The following continues a series of posts reading through Wayne Grudem’s Evangelical Feminism: A New Path to Liberalism?. If you’re curious why I’m blogging on this, you can start at the first post in the series.
Ch. 2: The Historical Connection Between Liberalism and the Endorsement of Women’s Ordination in the Church
In this chapter, Grudem refers to sociologist Mark Chaves’s book Ordaining Women for information on when various denominations began ordaining women. Notably, he skips American Baptists, which made me sad. Chaves, Grudem explains, has found that denominations resistant to ordaining women are either those that (1) place a premium on “sacramental ritual” (like the Roman Catholic Church or Eastern Orthodox Church; supposedly this also explains why Episcopalians took until 1976 to ordain women) or (2) believe in biblical inerrancy. Grudem admits that some inerrantists do embrace women in ministry, too—in particular those emphasizing the Holy Spirit or congregational autonomy—but generally, he still thinks it is significant that even if all egalitarians aren’t liberal, all liberals are egalitarians. He specifically identifies a pathway to liberalism he believes everyone is taking, which begins with “abandoning biblical inerrancy” and “endorsing the ordination of women” and ends with “ordaining homosexuals to high leadership positions in the denomination” (28). This is an unfortunate slight against the many inerrantist egalitarians that are a part of organizations like Christians for Biblical Equality, as well as an annoying conflation of two separate theological and ecclesiastical issues (women’s ordination and LGBT ordination).
The best part of this chapter, by far, is when Grudem talks about the “more liberal ‘moderates'” in the Southern Baptist Convention (SBC) who were later ousted by those who again believed in inerrancy and traditional gender roles. (Conservatives—some would say fundamentalists—took control of the SBC in 1984.) Hilariously, he calls the Cooperative Baptist Fellowship (a new movement from the 90s, gathering many moderates formerly affiliated with the SBC) liberal. He also specifically complains about my alma mater, Fuller Theological Seminary, because it removed inerrancy from its doctrinal statement in 1971 and is filled with egalitarian professors. He offers a letter from his friend William Mounce who adjuncted a class on the pastoral epistles at Fuller in 1987, in which Mounce complains about student and administrative responses to his more traditional views. I was proud to see that the Women’s Concerns Committee got a shout-out, since this is the historical precursor to my own position as VP for Women & Gender on the 2010-2011 All-Seminary Council.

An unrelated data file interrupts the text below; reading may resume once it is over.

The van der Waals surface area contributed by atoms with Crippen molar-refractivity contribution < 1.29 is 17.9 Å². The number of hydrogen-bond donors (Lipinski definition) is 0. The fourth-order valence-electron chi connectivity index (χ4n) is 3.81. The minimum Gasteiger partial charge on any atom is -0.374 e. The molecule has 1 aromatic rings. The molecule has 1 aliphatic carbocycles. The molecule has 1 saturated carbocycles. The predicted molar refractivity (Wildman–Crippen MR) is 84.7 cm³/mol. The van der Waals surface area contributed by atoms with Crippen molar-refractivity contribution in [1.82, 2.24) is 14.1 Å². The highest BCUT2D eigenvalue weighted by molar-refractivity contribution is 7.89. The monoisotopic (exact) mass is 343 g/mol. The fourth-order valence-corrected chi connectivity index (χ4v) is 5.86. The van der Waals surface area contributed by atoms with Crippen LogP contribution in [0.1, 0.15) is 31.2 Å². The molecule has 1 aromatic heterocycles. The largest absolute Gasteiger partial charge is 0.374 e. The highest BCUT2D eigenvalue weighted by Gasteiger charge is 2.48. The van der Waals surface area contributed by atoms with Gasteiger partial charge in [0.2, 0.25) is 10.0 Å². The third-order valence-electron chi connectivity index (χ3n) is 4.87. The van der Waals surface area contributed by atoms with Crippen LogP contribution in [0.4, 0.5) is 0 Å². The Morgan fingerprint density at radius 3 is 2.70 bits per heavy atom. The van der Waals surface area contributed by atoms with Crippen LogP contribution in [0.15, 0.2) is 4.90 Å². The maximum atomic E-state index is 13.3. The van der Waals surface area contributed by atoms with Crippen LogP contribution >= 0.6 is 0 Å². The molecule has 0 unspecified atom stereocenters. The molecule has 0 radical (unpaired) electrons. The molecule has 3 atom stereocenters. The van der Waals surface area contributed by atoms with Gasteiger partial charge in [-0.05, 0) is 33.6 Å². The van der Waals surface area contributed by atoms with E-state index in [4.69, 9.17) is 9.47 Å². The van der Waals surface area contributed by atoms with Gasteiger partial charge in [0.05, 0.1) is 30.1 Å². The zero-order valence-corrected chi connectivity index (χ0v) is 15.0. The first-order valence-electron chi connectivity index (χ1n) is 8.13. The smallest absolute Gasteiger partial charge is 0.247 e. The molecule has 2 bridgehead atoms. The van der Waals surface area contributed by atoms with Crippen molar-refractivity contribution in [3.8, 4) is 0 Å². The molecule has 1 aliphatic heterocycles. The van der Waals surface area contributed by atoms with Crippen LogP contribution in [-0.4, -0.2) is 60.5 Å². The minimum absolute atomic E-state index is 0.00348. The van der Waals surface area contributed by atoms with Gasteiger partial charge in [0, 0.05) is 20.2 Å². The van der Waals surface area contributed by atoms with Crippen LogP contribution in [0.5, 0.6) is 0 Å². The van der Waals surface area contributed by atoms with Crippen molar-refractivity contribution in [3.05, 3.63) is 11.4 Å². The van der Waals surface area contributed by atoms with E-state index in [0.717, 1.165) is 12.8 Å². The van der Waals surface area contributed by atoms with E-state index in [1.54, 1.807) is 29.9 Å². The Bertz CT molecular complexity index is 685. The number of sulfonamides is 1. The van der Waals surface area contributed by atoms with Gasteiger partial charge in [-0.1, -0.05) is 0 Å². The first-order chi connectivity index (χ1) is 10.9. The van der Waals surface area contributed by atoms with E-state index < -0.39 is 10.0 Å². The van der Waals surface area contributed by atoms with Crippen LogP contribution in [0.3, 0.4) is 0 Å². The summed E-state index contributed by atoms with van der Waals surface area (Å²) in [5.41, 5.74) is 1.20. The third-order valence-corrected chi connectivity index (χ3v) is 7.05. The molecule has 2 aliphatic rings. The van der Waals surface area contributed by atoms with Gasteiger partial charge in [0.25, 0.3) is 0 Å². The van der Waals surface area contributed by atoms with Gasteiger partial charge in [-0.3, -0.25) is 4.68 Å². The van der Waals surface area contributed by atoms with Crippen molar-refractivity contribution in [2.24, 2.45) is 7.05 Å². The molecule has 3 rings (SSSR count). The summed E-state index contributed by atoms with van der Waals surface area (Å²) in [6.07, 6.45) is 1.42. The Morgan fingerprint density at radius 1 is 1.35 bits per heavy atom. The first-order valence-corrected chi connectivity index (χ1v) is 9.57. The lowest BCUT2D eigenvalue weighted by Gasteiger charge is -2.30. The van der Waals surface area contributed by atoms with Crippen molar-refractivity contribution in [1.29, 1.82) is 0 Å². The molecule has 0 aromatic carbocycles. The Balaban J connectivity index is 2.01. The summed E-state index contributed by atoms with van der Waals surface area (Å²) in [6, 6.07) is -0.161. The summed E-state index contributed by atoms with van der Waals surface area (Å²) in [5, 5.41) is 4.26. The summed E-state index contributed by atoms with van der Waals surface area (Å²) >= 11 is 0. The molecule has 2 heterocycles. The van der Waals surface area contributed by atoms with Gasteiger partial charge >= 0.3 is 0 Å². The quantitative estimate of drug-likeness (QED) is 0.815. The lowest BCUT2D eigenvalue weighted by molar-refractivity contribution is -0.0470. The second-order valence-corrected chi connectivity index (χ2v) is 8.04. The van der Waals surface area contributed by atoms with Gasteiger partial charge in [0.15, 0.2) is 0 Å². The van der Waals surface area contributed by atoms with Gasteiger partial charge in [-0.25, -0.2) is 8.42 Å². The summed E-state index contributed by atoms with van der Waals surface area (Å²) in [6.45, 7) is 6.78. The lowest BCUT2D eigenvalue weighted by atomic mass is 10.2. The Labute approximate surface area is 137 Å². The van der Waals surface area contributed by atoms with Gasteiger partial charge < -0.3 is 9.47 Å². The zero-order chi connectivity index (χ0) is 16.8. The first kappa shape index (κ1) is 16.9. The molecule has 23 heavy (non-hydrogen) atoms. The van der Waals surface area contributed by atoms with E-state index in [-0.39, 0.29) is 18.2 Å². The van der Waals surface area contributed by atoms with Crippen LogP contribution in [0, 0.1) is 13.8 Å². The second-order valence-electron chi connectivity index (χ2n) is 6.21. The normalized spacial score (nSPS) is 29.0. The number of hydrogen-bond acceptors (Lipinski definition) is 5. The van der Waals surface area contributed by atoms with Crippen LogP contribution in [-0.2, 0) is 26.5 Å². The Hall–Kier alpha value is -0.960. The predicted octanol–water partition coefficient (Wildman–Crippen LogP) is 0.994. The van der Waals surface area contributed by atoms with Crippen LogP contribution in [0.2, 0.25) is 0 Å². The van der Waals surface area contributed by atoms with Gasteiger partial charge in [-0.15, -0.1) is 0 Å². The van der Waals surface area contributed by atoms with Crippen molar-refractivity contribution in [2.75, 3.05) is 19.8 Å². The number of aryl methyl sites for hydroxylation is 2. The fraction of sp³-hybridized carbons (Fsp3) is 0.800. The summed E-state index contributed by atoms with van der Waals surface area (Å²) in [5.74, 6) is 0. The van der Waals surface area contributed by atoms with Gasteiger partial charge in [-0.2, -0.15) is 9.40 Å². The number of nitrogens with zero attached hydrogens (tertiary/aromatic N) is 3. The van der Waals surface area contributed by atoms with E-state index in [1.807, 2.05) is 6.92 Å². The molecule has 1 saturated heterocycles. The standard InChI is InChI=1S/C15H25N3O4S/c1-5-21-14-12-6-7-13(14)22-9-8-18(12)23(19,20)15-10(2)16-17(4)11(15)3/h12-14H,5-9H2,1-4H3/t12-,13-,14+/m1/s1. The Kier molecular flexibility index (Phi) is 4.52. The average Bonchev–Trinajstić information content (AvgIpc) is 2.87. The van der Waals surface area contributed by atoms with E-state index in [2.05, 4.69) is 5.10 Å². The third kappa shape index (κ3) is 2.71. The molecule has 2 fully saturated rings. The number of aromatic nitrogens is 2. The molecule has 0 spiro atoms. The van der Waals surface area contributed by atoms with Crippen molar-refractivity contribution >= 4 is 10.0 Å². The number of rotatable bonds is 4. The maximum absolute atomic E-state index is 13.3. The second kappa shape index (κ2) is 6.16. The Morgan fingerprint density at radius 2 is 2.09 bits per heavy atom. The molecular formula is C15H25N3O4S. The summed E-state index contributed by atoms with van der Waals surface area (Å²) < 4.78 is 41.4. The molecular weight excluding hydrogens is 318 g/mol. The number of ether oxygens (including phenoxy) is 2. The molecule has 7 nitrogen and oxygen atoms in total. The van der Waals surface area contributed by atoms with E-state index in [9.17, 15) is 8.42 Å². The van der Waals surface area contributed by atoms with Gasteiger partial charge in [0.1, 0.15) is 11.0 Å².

Ch. 3: Saying That Genesis is Wrong: Some evangelical feminists deny the authority or truthfulness of Genesis 1-3
Here Grudem makes two complaints: First, Rebecca Merrill Groothuis’s book Good News for Women says that any patriarchal bias in the Hebrew language should not be equated with God’s own opinion. Grudem says that, “[s]he talks about ‘the languages in which the Bible was written’ as if the debate were about words that occur outside Scripture. But she glosses over the fact that the story of God’s naming the human race man… is found in the Hebrew language in the text of the Bible… deny[ing] the authority of this part of Scripture” (36). Besides the fact that I consider ha adam to be a little more gender inclusive than Grudem gives it credit for, his argument is clearly based on an insistence that every single word of Scripture be hand-picked by God to convey some special meaning—something not even all inerrantists would say.
Grudem’s second complaint is that William Webb (Women, Slaves, and Homosexuals) doesn’t see Genesis 1-3 as “historically accurate” because Webb says there are possible literary reasons why the passage would seem to support patriarchy. Interestingly, Webb seems to see the text itself as more inherently patriarchal than I do, but he says that this might be because (a) Gen. 1-2 are in some sense foreshadowing the curse in ch. 3, (b) the text is trying to explain things in ways that would make sense to Moses’s audience, or (c) the text is anticipating the agrarian society which Adam and Eve will soon enter. After an attack by Grudem, Webb defended his views in a paper presented at the Evangelical Theological Society, saying that he did believe Gen. 1-3 gave a historical count of creation, he just thought some details might be “ahistorical” or “nonhistorical” instead of meant to be relied on for history. However, Grudem has not changed his mind: Tragically and hilariously, Grudem picks at this poor scholar over such a small concession to moderate theology. Our dear Dr. Webb apparently qualifies for ETS membership (unlike us heathens at Walking Towards Jerusalem), speaks as if Moses wrote the Torah, and even claims to believe that this portion of Scripture is historically accurate. For goodness sakes, I think it is clear that he is not coming even close to liberalism, so I’m not quite sure how this advances Grudem’s argument. However, I’m sure there are plenty of readers who would disagree!
Continue with this series–read about ch. 4-5!